Put another way, these movements’ urban banners, always anchored by housing, are at once short- and long-termist. The “right to the city” battle, as so many movements describe it, is for “non-reformist reforms” that yield immediate improvements to the quality of life, while challenging the rule of capital by fighting to raise wages, take land and housing off the market, and expand public services. This is precisely the kind of social justice agenda that Klein broadly supports.

So why is the link between housing-anchored struggles, slashing carbon, and rebalancing the economy missing from TCE?

Perhaps one reason is that although housing struggles’ victories would deliver a major climate payoff, the relationship is indirect. Taken in aggregate, the cutting edge of carbon footprint research on cities supports the claims that I’m making here. Careful, technically sophisticated consumption-based studies of urban carbon footprints show that density is better than sprawl; they also show that high levels of consumer spending associated with the professional class dilute the benefits of density. Mixed-use, democratic neighborhoods with jobs and services nearby are the low-carbon gold standard.

In New York, for instance, the best balance of low-emissions and livability are found in dense, multi-class neighborhoods anchored by affordable housing, much of it public. (I’ll be publishing a map organizing this data next fall in an Atlas of New York.) By focusing on cultural amenities and access to the wild beyond, we can bring a version of these virtues to suburbs.

We also know that by trimming work hours, we can expand the pursuit of low-carbon leisure — namely, having fun without eating huge steaks, buying $5 shirts that won’t last a week, or getting in a car. A dollar spent on a movie ticket yields far fewer carbon emissions than a dollar spent on clothing or automobile transportation.

The most intuitive and elegant articulation of these findings can be found in a 2010 essay by radical urbanist Mike Davis called “Who Will Build the Ark?”. Davis argues that “the cornerstone of the low-carbon city, far more than any particular green design or technology, is the priority given to public affluence over private wealth.” Namely, public housing, public plazas, public transit, public handball courts, and so on — amenities made public both by physical design and collective, energetic social use.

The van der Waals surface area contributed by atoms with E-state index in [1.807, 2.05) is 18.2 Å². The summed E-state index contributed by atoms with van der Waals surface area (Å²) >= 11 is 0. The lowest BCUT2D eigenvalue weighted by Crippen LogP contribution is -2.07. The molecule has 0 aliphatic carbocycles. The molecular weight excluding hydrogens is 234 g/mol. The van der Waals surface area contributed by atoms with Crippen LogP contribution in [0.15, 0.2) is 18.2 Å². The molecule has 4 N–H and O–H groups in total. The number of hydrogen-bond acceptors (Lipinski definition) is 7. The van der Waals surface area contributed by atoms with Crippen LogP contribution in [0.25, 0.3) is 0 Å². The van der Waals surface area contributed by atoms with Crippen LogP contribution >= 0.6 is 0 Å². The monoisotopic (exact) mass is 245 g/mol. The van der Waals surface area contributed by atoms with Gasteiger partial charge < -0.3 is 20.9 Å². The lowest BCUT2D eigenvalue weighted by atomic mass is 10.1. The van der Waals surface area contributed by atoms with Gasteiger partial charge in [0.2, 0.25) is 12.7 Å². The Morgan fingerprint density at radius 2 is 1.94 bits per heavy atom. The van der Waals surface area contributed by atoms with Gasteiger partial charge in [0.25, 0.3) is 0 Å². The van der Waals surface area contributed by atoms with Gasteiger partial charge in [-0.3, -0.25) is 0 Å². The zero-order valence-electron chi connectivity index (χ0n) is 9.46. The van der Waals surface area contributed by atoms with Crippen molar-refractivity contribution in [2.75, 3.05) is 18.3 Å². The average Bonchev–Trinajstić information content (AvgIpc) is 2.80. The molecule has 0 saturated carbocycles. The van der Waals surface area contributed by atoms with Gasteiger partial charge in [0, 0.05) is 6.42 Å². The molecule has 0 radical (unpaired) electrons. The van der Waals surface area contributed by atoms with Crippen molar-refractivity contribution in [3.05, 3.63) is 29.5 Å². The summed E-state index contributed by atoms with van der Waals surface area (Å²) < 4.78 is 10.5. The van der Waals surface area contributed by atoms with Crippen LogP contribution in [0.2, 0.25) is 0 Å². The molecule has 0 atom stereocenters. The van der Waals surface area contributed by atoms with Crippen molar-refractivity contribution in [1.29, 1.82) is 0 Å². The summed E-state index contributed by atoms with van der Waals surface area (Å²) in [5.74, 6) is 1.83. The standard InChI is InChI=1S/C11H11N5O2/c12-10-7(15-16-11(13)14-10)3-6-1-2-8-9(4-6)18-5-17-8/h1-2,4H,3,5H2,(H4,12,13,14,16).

But again, we lack the carefully tailored studies, and the beautifully rendered infographics, to quantify and dramatize the relationships described above in clear and simple terms. It has been easier for more technocratic planning types to follow the carbon in more quantitatively complex but socially limited ways, fetishizing density and walkability without exploring their politics.

Meanwhile, climate justice activists focus on fossil fuel infrastructures beyond cities, or racialized, poor communities vulnerable to extreme weather within city limits. Within cities, the overlap between greening and gentrification, and between “revitalization” and mass displacement, has understandably caused enormous suspicion among housing advocates of any low-carbon agenda.

After all, the confluence of various forms of greening and the increasing polarization of land and housing markets isn’t exactly a coincidence. The finance-real estate nexus of cities like New York has sought to attract highly educated workers by turning much of the urban terrain into quasi-exclusive, ecologically themed arenas for conspicuous, feel-good consumption. Most of what is labeled “sustainable” in these settings isn’t.

For capital, the stakes of aligning the interests of sustainability (as brand if not fact), land use, and the productivity of elite workers is high. There are huge profits to be won by real estate interests and their financial partners — if, that is, ecological virtues remain privatized. As David Harvey argues, the politics of housing are fought over a terrain of primary strategic importance to global capital. There’s a reason why social movements struggle to win big there, and why multi-class alliances are needed to beat back the great power of finance and real estate.

There’s another barrier to the broad embrace of an affordable housing–anchored low-carbon urban politics. Precisely because luxury city policies have at once corrupted and promoted the idea of collective consumption — in which well-heeled professionals take up cycling, walking, local economic vitality, and so on — it can be hard to disentangle and replant the kernels of progressivism from those discourses and practices. A left agenda of collective consumption reads for many as uncomfortably close to the lifestyle politics of those who are ruining cities.

Thus, the call to focus on collectivizing consumption in cities seems like a slippery slope toward comparing the carbon footprints of Italian eggplants and rooftop bell peppers while forgetting all about wages and health care. Isn’t the call to confront the micro-politics of neighborhoods, and the carbon counts of particular lifestyles, precisely the kind of downward spiral that grown-up leftist politics are meant to avoid?